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Britain’s lax commodity regulations driving deforestation

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CAMPAIGNERS have slammed the government’s laissez-faire attitude to regulating products that contribute to global deforestation.

The condemnation came after the environmental audit committee publishes a report today stressing the impact Britain’s consumption of commodities such as soy, cocoa, palm oil, beef and leather have on forests around the world.

The government announced that four commodities — cattle products (excluding dairy), cocoa, palm oil and soy — will eventually have to be certified “sustainable” to be sold in Britain.

But no timeline has been given on when the legislation will be introduced.

The report said: “The failure to include commodities such as maize, rubber and coffee within this scope does not demonstrate the level of urgency required to halt and reverse forest loss and land degradation by 2030.”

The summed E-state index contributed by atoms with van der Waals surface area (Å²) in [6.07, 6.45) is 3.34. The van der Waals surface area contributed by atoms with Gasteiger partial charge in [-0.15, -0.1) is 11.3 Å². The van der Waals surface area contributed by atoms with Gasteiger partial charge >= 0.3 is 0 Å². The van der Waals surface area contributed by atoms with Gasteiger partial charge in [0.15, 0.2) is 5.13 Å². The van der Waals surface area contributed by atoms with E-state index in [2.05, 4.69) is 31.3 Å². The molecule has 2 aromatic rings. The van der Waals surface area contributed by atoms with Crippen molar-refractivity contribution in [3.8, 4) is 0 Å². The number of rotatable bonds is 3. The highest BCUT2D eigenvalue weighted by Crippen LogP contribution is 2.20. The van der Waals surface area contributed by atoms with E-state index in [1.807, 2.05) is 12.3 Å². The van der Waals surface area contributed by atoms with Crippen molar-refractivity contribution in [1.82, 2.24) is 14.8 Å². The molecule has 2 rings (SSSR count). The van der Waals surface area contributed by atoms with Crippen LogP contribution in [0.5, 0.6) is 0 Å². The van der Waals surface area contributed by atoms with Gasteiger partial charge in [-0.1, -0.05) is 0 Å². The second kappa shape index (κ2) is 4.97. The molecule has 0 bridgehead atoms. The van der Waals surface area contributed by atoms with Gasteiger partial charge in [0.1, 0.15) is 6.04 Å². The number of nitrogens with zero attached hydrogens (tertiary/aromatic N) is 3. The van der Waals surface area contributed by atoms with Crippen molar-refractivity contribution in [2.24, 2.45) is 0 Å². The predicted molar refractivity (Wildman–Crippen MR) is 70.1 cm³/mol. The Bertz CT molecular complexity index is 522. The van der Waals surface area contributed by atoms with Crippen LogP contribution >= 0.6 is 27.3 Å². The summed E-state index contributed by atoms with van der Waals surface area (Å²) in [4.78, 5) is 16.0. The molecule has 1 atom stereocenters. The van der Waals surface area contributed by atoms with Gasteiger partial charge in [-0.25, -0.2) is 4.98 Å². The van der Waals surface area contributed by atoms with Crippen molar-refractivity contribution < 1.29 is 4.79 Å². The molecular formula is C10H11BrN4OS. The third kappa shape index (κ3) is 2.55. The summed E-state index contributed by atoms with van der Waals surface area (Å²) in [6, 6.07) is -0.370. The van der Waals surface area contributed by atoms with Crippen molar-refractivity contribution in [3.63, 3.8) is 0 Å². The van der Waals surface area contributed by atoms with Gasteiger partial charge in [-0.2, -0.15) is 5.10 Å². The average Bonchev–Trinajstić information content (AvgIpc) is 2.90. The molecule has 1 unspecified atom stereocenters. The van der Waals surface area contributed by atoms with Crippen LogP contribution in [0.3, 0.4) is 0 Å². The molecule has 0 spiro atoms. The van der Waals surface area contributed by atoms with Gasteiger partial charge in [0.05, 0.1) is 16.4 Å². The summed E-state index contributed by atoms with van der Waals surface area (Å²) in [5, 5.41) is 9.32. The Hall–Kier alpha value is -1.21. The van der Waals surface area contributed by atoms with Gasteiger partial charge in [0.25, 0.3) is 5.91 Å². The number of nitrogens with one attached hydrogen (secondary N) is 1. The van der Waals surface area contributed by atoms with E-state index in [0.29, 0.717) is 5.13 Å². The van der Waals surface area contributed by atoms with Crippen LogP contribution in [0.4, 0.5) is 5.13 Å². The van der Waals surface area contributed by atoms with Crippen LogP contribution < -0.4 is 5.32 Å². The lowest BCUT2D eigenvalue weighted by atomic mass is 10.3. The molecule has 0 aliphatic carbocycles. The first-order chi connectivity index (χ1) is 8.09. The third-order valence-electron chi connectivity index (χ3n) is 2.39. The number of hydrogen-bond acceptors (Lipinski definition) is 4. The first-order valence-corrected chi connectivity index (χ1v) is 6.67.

The committee also flagged a lack of transparency on how £1.5 billion of funds earmarked for deforestation will be spent and asked for more clarity.

Clare Oxborrow from Friends of the Earth said that the committee was right to highlight the government’s failure to include all high-risk commodities. 

She argued that the costs aren’t solely environmental, saying: “Human rights abuses are a widespread consequence of deforestation, with indigenous communities too often paying the price through illegal land grabbing and violence.” 

Dr Charlie Gardner, a member of Extinction Rebellion and conservation scientist, said it’s “very difficult” for anyone who’s concerned about the impacts of their choices to work out which products are sustainable. 

He said: “It’s wrong for the impetus to be on the consumer.

“It shouldn’t be up to us to have to do lots of research into buying products that don’t drive orangutans towards extinction.

“It should simply be the case that those products are not available on our shelves.”

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